Film’s fresh, innovative idea pushes limits too far

Watching John Malkovich portray roles on screen is an eerie experience. His performances in films such as In the Line of Fire and Con Air made moviegoers cringe. Imagine being inside his head.

In Being John Malkovich (Gramercy Pictures), you have the opportunity to look at the world through the eyes of Malkovich. But the film isn’t just about being Malkovich, it’s about living your life as someone else. Unfortunately, the film starts with a fresh, yet strange, concept and pushes it too far.

Craigh Schwartz (John Cusack, Pushing Tin) is frustrated with life. A talented pupeteer, Craig can’t find work as a pupeteer and is stuck in a dead-end marriage. His wife, Lotte (Cameron Diaz, There’s Something About Mary), works at a pet shop and always brings her work home with her. They could advertise their apartment as an East Coast version of the San Diego Zoo.

Reluctantly, Craig takes a job as a filing clerk at LesterCorp., which is located on the seventh and a half floor of the building. Everyone who works on the floor must walked around hunched over – there’s only five feet and three inches between the floor and ceiling. At work, Craig meets Maxine (Catherine Keener, 8MM), a witty and alluring businesswoman who works in a different office on the seventh and a half floor. Craig is drawn to Maxine and looks to her to add pizazz to his mundane life. She, however, feels no chemistry.

One day at work, Craig slams a filing cabinet and a file falls down the crack between the cabinet and the wall. When he goes to retrieve the file, he discovers a boarded up hole in the wall – which turns out to be a portal into John Malkovich’s head.

From there, the film allows viewers to see what it would be like if you were someone else. It forces movie-goers to ask questions such as would your life be any better if you were living it as someone else or would it be the same, and furthermore, are you really you or is there someone else being you? The questions the film poses are thought-provoking and the initial concept is intriguing. Yet you walk away from the film confused because there are too many odd quirks in the plot.

For example, Lotte and Maxine have an odd attraction that only is consummated when Lotte is in Malkovich’s head. The head of LesterCorp., Dr. Lester (Orson Bean), finds portals so that he can live forever in another’s body. And Craig decides to invade Malkovich’s head so that he can use him to get Maxine and become a famous pupeteer.

Despite the problems with the story, all the actors give strong performances in the film. While Malkovich plays himself for much of the film, he must portray himself with Craig manipulating his thoughts and actions. These scenes in the film demonstrate Malkovich’s ability to fully become his character. His mannerisms and facial expressions remind you of Craig, not of Malkovich.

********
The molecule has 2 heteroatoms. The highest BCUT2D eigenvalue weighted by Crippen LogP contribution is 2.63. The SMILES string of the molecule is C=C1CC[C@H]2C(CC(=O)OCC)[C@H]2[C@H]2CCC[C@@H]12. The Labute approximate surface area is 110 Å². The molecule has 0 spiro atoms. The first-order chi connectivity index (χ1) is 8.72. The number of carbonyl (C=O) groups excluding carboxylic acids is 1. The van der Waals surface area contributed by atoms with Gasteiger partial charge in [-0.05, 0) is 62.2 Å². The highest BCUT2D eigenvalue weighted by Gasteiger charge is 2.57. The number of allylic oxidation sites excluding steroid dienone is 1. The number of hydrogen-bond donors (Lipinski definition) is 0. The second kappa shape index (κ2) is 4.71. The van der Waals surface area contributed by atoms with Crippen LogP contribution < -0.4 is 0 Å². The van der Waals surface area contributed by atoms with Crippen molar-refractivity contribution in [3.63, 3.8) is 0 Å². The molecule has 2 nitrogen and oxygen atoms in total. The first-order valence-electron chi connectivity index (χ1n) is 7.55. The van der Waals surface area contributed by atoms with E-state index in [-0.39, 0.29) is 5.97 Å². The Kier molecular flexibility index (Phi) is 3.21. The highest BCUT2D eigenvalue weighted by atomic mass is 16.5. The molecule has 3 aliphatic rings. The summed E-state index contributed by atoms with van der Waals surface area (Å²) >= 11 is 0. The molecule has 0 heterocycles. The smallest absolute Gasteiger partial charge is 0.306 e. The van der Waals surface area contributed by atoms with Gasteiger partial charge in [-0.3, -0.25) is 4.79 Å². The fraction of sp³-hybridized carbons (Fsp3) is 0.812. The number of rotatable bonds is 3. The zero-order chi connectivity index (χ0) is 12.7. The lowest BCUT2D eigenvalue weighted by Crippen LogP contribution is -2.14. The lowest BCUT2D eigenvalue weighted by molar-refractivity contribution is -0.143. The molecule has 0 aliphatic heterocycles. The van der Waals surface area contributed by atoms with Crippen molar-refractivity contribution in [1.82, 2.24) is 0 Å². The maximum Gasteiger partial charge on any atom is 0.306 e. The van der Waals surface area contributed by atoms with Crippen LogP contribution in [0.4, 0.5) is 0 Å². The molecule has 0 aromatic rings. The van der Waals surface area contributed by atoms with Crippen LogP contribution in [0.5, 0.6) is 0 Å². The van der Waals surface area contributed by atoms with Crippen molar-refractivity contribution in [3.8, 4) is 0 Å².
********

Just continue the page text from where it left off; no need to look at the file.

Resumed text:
Cusack and Diaz demonstrate their ranges as actors with these roles. They abandon their good looks and stylish appearances. Instead, they look like they have stepped out of a 1980s film that had an exceptionally bad hair stylist and make-up artist. The distinct changes in appearance allow you to further separate the actor from the role. You are not watching Diaz as Lotte or Cusack as Craig. You simply are following the bizarre lives of Lotte and Craig.

The other actors, including Keener, Bean and Mary Kay Place as Dr. Lester’s hard-of-hearing secretary, give commendable performances. They transform the script into the story and add depth to the film.

Director Spike Jonze, who recently appeared in Three Kings, is best known for his work on the Beastie Boys’ 1994 music video for Sabotage. Being John Malkovich marks his directorial debut in a feature film. Jonze takes risks with his directing and succeeds. During the scenes when a character is inside Malkovich’s head, the audience actually sees the world as the character would see it. Malkovich wore a camera on his head in order to give the audience the true vantage point of the character.

Screenwriter Charlie Kauffman has a gift for writing – it’s obvious in the smart quips that catch the audience off guard and leads it to laughter. Through his words and the talented performances of the cast, movie-goers feel sympathy for Craig at one moment and anger the next.

His writing also reflects his ingenuity. Craig could have worked in any profession, but Kauffman writes him as pupeteer, which aids him in manipulating Malkovich when he enters his body through the portal. Malkovich becomes Craig’s puppet. But in the end, Kauffman tries to accomplish too much in one film.

Being John Malkovich isn’t a film for everyone. The movie has a plethora of strengths, including a talented cast and crew and many engaging and humorous scenes. It’s funny, dramatic and insightful, but, above all, it is bizarre. The movie will make you think – something few films today accomplish. Yet, in the end you feel too perplexed and too exhausted to sort through all of the questions the movie brings up. You may not even be able to figure out if you like the film.

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